The Challenges of being a Socially Conscious Brand
The Cost of Doing Good
Some days when production or delivery obstacles arise, I think ‘if we sourced our products from third world countries, we could keep our costs lower, make more money and give larger donations to the charities we support’. I pause and ask myself ‘is that consistent with our mission and values?’ On the other hand, if our prices are too high and we don’t sell anything then we have contributed zilch to the charities we want to support. Quite a dilemma isn’t it?
We are a brand that when possible, supports local, ethical and environmentally friendly products and so there is a price to pay for the route we’ve chosen. Our cost to buy shirts and printing is 80% of our retail price. If we sourced from Asia, our cost would drop to 40% of our retail price.
The concern for social consequences of fashion products is becoming more mainstream amongst our consumers. In an article in Vogue Business, they reference a 2018 Consumer Report that states that ‘38% of EU residents consider the social impact of an item before buying it and 37% as to the environmental impact.’
While we advocate for local artisans, in certain exceptions, when we cannot find local goods at the quality levels and the customization that we need, we are forced to opt for the alternative. When we must source from other countries, we review multiple suppliers and their production facilities to ensure that the operations are ethical and that the workers are well treated and exclude child labor. Additionally, we want to partner up with entrepreneurs who are interested in improving their products, are flexible to accommodate our specific needs and genuinely want to deliver a product that will please our consumers. We tested several possible sources and assessed their products, their willingness to modify their styles and so on. This was the process we followed in choosing the supplier our leather goods being manufactured in New Delhi, India. In this situation, we are pleased to be able to support the employment of adult workers and to have a solid working relationship with a reputable company.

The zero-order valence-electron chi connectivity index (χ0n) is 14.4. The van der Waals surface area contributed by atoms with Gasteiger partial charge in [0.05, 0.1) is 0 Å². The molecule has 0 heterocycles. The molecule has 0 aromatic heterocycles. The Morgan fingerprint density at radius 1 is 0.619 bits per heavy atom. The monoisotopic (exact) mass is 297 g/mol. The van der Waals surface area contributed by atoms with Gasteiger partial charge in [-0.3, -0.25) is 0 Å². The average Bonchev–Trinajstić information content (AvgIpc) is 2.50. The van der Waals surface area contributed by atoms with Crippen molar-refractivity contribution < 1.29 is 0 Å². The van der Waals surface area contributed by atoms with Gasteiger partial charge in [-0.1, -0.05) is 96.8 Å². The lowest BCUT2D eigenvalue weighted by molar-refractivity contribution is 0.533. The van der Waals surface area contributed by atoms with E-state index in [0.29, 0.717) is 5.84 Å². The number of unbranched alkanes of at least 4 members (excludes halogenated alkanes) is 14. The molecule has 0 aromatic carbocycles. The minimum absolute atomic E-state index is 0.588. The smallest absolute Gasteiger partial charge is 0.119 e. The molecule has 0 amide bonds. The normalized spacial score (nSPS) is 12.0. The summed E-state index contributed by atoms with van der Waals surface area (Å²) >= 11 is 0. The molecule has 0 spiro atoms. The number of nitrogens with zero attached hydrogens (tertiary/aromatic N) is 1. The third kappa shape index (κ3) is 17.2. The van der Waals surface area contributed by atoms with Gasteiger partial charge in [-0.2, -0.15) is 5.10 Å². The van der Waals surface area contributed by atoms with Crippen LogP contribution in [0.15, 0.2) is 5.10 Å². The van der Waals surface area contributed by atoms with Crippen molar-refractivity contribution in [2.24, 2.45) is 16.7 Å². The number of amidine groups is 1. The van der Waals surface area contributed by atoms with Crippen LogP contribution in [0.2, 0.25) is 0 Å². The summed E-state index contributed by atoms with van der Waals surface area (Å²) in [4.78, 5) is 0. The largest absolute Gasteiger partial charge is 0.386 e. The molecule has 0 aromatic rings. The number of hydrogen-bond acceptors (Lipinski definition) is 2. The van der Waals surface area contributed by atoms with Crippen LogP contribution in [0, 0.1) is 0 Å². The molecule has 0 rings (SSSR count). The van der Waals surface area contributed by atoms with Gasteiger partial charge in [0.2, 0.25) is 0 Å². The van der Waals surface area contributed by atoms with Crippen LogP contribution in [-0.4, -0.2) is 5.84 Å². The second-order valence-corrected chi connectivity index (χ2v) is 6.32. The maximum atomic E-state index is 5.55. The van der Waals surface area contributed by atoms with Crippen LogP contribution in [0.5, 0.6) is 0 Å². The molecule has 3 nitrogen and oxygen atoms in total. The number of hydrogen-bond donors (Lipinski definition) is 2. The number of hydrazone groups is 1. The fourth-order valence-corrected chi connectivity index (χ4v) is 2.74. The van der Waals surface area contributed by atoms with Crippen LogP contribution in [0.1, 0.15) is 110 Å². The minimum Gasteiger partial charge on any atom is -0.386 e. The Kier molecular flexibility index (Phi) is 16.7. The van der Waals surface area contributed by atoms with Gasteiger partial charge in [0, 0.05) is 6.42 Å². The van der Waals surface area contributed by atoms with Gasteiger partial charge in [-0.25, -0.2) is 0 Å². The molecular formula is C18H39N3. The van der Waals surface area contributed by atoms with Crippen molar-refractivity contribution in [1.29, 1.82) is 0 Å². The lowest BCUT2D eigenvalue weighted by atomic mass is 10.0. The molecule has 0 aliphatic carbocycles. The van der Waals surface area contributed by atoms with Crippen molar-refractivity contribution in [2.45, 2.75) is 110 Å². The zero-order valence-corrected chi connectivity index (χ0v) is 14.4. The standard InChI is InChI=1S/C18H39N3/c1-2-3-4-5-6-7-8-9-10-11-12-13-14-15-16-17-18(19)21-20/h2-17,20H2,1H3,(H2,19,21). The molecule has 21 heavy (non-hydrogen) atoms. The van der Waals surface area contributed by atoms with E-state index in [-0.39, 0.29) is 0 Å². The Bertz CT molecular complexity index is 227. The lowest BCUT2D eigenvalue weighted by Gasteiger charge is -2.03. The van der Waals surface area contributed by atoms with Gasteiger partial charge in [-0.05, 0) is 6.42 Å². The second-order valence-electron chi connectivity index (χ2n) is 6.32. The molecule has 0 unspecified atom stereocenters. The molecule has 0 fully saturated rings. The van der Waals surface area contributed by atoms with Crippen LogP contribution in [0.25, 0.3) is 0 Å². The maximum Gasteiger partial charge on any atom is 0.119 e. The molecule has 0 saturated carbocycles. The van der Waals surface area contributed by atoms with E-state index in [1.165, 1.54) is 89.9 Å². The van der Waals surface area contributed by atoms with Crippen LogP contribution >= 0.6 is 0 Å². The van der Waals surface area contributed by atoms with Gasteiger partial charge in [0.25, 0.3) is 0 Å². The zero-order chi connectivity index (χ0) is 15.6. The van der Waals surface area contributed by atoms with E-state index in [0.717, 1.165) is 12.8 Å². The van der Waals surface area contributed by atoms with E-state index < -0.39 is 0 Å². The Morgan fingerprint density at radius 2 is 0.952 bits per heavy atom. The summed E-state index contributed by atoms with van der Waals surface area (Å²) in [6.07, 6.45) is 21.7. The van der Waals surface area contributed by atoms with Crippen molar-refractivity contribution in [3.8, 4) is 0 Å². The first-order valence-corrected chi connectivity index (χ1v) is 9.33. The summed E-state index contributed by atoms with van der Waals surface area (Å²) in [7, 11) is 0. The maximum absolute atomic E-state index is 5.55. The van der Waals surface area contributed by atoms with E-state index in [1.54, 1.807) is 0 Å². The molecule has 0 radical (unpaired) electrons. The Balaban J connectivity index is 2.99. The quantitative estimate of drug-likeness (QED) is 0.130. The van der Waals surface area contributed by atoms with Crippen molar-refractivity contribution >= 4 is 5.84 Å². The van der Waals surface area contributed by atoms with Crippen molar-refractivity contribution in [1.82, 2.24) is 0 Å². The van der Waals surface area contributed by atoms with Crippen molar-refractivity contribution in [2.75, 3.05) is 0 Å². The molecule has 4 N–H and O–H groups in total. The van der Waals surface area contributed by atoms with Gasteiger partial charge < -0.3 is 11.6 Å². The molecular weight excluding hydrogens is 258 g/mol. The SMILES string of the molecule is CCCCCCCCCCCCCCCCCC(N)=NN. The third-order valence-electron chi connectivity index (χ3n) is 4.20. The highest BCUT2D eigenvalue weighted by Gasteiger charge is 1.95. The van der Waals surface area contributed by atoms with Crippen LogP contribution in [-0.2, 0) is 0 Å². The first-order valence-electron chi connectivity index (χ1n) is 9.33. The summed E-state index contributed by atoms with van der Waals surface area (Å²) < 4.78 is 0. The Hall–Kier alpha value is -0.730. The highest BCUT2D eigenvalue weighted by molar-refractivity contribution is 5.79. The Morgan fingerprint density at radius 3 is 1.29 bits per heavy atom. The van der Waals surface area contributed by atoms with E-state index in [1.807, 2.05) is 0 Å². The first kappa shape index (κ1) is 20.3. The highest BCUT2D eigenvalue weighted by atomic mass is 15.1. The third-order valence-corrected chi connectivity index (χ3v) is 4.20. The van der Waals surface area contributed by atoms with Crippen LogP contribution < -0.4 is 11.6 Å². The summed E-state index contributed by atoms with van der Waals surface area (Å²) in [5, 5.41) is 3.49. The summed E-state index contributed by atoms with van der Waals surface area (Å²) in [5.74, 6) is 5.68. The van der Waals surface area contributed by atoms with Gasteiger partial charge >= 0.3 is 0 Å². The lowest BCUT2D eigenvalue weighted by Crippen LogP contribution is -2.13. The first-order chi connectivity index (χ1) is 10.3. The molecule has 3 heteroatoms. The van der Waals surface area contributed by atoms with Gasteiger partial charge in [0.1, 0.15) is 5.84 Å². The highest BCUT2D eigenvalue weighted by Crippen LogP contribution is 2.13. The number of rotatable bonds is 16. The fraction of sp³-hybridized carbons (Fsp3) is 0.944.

We wanted to be upfront and share our dilemma. More than ever before, consumers consider these socially and environmentally impacting credentials of a brand before making a purchase, but they do not necessarily want to spend more money in support of these values. As awareness of these social issues increases with consumers, I’m banking on the fact that more and more people will move towards balancing these ethical and moral values with respect to their buying choices.
I am committed to supporting our local artists and the production facilities that generate jobs in our communities. I make every effort to keep our prices as competitive as possible and maintain the high quality of our products.
I invite you to join the revolution. And while it might be more of an evolution at this time, I strongly believe that the clothing industry is gradually moving towards socially conscious practices as you, the consumers express your collective voices and demand ethical, environmentally friendly and socially responsible products.
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